A time when corporate managers sought to expand AholicEs global reach, institutional investors sought to discount their Ahold holdings while expanding their global portfolios. In combination, stock-price market information became more important than ever before. Relatively poor disclosure practices and a lack of transparency in terms of managers’ goals and objectives meant, however, that market agents could not perform their pricing responsibilities in a manner consistent with the needs of the average shareholder whether located in Europe or in the A. Consistent with Goldstein and Kavajecz (2.004), as Ahold became embroiled in crisis over its projected revenue figures, market agents retreated to Amsterdam and the gossip sukanya samriddhi scheme in hindi networks so important, it appears, when making judgements about the integrity or otherwise of corporate management in conditions of uncertainty. Our findings are also consistent with those of Sthlz (1999: 28-9) who noted ‘it is not the case, however, that all effects of globalisation necessar-ily increase the monitoring of management in the short TIM. The reason for this is that globalisation can disrupt existing relationships within a country that led the monitoring of management or large shareholders. Based upon an analysis of the circumstances when Japanese banks relaxed the standards used to assess domestic debt offerings in the face of com-petition from foreign banks, he suggested ‘in the case of Japan, therefore, globalisation in the short run reduced the power of banks, but did not replace that power by the power of the market’.
See, more generally, Stutz (2005) on the limits of globalization. The Ahold case exposed investors to a series of risks that were not well-appreciated in Anglo-American markets and were discounted by Dutch analysts who neither represented the interests of Anglo-American markets nor, perhaps, had the independence of judgement necessary to be critical of popular corporate officials. Cross-listing on the NYSE did not add to market information; quite the contrary, in New York investors followed Amsterdam prices when circumstances began to spin out of control. The Ahold case reminds us that whatever the significance of global-ization in terms of corporate strategy, the nation-state remains impor-tant for setting the terms and conditions of corporate governance, In the European case, where pressures have been brought to bear to discount the power of majority investors, Becht et al. (2003: 114) concluded their survey of European corporate governance and control not ‘limiting the power of large investors can also result in greater managerial discretion and scope for abuse’.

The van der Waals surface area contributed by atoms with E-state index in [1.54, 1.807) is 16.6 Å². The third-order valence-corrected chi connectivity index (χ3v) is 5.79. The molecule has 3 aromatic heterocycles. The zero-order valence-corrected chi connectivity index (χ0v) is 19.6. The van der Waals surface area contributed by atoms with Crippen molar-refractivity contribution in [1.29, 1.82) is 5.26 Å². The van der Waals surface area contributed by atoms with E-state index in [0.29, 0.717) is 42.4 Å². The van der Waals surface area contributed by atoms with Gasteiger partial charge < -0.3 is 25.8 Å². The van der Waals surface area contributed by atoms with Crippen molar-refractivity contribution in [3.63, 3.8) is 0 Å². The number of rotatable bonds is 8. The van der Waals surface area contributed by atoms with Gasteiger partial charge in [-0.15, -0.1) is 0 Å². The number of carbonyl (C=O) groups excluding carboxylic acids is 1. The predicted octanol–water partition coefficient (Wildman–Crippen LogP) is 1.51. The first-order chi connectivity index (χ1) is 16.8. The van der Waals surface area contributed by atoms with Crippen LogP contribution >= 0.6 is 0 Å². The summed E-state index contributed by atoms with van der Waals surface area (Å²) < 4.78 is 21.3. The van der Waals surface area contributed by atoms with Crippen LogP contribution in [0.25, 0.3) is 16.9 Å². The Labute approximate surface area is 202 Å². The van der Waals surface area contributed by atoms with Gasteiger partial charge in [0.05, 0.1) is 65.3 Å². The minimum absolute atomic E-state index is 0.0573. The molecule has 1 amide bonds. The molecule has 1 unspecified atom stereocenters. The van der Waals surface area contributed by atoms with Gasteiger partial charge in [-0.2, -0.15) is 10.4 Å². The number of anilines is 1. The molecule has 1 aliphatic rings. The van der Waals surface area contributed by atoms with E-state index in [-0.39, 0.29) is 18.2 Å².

This ‘solution’ is an issue of political economy that would put in play national regimes of accumulation and the relationships between competing claimants for corporate income such that ‘national models’ may be jettisoned in favour of the Anglo-American model. This prospect is viewed with alarm in some quarters (witness Dore 2,000). Finally, the Ahold case could be thought as an instance of what Clark and Hebb (2004) referred to as ‘pension hind corporate engagement’: an instance where major institutional investors intervened directly with the firm to force through reform in the interests of prompting better stock market performance. It seems that domestic and EU regulatory agencies came last to the Ahold crisis; while legal proceedings were instituted to assess the liability of Ahold’s auditors and the like, the swiftest response to the crisis came from those with the biggest ownership stakes in the firm sukanya samriddhi yojana form and sukanya samriddhi scheme calculator.